Your story reminded me of the way I’ve seen the adult hyraxes teach their children.
I’m thinking I need to look into hyraxes after what you’ve been saying about them. I only had one blurry photo, taken the same time as the elephants at Kilaguni. It was of an adult hyrax with its offspring perched on its back, and very much as if was the normal form of child transport.
I very much enjoyed the glimpse into the night life of elephants, Tish, and the love for those adorable little ones.
Glad you could come along, Janet 🙂
Wonderful photographs and a lovely story. I have always thought that we could learn so much from elephant’s behaviour. Enjoy the weekend – janet 🙂
Happy weekend to you too, Janet.
Excellent, Tish. I have read the story before and it’s worth reading over and over again. The photos are gorgeous, this is such a moving post.
Wishing you a wonderful weekend. x
That’s very lovely of you, Dina. Thank you. And a fine weekend to you Fab Four.
I am so in love with elephants. We have so much to learn from them and I am so glad that there are peaceful souls out there who care for them. What a wonderful adventure this must have been.
We were very lucky to have this time in Africa 🙂
I enjoyed reading this. Very passionately written. Beautiful.
Many thanks, Habiba.
You transported me to this magical scene Tish. The photo of the elephants is astounding. We saw some babies in our time in Africa and so protected by the herd. It was a sight I shall never forget and forever treasure.
Thank you, Sue. Elephants ARE amazing, and it looks like some headway is being made shutting down the ivory trade. Fingers crossed.
Like Sue I was transported as if I sat there with you. They are amazing creatures. I hope we get our own African wilderness experience one day – perhaps next year . . . . .
I’m sure you will find yourselves there one day.
A stunningly beautiful and evocative piece of of writing, Tish. Thank you so much. 🙂 🙂
Thank you, Jo 🙂
Lovely tale. You are such a fine story-teller, Miss Tish
If you were here, I’d give you a big hug!
I’ll have to settle for a cyber hug in lieu. 🙂
Hugs in space then 🙂
There is something very special about seeing African elephants in the wild, isn’t there. You describe the experience beautifully in this post, and I can so relate after a couple of safaris various places on the African continent myself. The photo of the herd of elephants and their infants is beautifully captured.
Thank you for all those very nice comments, Otto.
I was totally mesmerised with these beautiful recollections of a unique sighting. Again your words did not need a photo as you took us into the heart of Africa. I could hear, smell and imagine the setting. Thank you Tish such a lovely interpretation of this weeks theme. Now I am going back to read your other post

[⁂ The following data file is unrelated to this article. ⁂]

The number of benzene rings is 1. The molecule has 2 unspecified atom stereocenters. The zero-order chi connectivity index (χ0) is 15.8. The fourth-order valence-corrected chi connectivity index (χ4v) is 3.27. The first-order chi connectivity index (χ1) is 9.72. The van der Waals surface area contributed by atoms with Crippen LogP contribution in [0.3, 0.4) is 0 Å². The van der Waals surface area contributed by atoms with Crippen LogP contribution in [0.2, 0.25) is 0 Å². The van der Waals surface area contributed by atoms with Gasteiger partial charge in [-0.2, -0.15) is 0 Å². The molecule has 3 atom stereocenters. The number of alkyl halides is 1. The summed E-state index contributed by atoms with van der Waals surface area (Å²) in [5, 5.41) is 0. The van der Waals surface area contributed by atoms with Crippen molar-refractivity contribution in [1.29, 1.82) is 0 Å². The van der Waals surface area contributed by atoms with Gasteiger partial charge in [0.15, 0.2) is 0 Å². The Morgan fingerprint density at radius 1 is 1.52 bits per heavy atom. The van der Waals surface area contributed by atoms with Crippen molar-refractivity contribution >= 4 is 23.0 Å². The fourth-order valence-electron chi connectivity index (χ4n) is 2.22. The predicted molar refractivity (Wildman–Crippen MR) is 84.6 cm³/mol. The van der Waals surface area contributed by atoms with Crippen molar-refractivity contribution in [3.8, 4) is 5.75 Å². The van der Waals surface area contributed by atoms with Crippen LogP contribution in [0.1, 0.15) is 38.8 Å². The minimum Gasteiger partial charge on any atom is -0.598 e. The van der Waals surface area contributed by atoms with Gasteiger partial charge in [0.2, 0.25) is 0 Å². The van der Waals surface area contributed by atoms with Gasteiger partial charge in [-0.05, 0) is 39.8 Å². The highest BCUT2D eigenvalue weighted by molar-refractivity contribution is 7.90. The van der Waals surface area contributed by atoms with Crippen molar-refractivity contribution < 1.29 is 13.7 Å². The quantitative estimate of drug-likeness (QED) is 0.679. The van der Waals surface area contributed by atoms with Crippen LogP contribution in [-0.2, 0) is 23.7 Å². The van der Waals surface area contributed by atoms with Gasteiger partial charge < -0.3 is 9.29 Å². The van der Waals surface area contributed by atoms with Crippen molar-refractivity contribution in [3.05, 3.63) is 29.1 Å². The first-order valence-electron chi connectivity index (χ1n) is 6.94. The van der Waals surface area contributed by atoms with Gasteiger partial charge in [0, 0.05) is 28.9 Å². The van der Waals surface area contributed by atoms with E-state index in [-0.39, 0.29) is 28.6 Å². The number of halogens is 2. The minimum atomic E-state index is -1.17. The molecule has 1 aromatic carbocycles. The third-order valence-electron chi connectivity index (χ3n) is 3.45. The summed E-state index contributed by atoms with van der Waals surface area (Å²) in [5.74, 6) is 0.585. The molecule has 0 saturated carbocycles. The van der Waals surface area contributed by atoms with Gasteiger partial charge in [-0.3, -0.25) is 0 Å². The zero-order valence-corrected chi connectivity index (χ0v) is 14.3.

Much appreciate all this reading you’re doing, Pauline, and also the very kind comments. So encouraging!
You should write a book about your time in Africa. It would be captivating
Now there’s a thought 🙂
Beautifully said, Tish. A moving post. Thank you.
Many thanks for reading, Jennie.
My pleasure, Tish.
I always want to be there, watching, smelling the warm bodies as they move hugely and softly. Wonderful story!
Yes their concerted quietness is the most astonishing thing. You only hear them if they stop to wrestle with a tree branch – or if they start rumbling.
Many thanks 🙂
I spent just one week in Botswana but I’ll never forget the moment when I saw elephants close up. Again in Mole, Ghana it was incredible, and a bit scary, being on foot with them perhaps thirty feet away. My experiences are nowhere near as extensive as yours, but still very precious.
Precious indeed, however they come, Gilly. And being on foot too is especially awareness raising!
nice photo and writing….
and love the flow
like how night comes swiftly but not quietly –
and even the opening the fervor of elephant love…
such beautiful creatures
Many thanks, Yvette.
Your post was balletic itself. Now I’ve got a hankering to go down the rabbit of hole of Balanchine and elephant ballets.
Ha! Now you’ve got me wondering if there’s maybe a clip on You Tube!!! Many thanks for reading 🙂
Kilaguni lodge… I spent many a night there, waching…
Thanks for the memories memsahib.
Such a rich description. It took me back to a floodlit waterhole in Etosha. Waterhole etiquette is fascinating.
I envy you the Etosha experience. There was a moment when we thought we might be going to live in Namibia for a stretch.
Beautiful writing, and an amazing experience!
Many thanks for your comment 🙂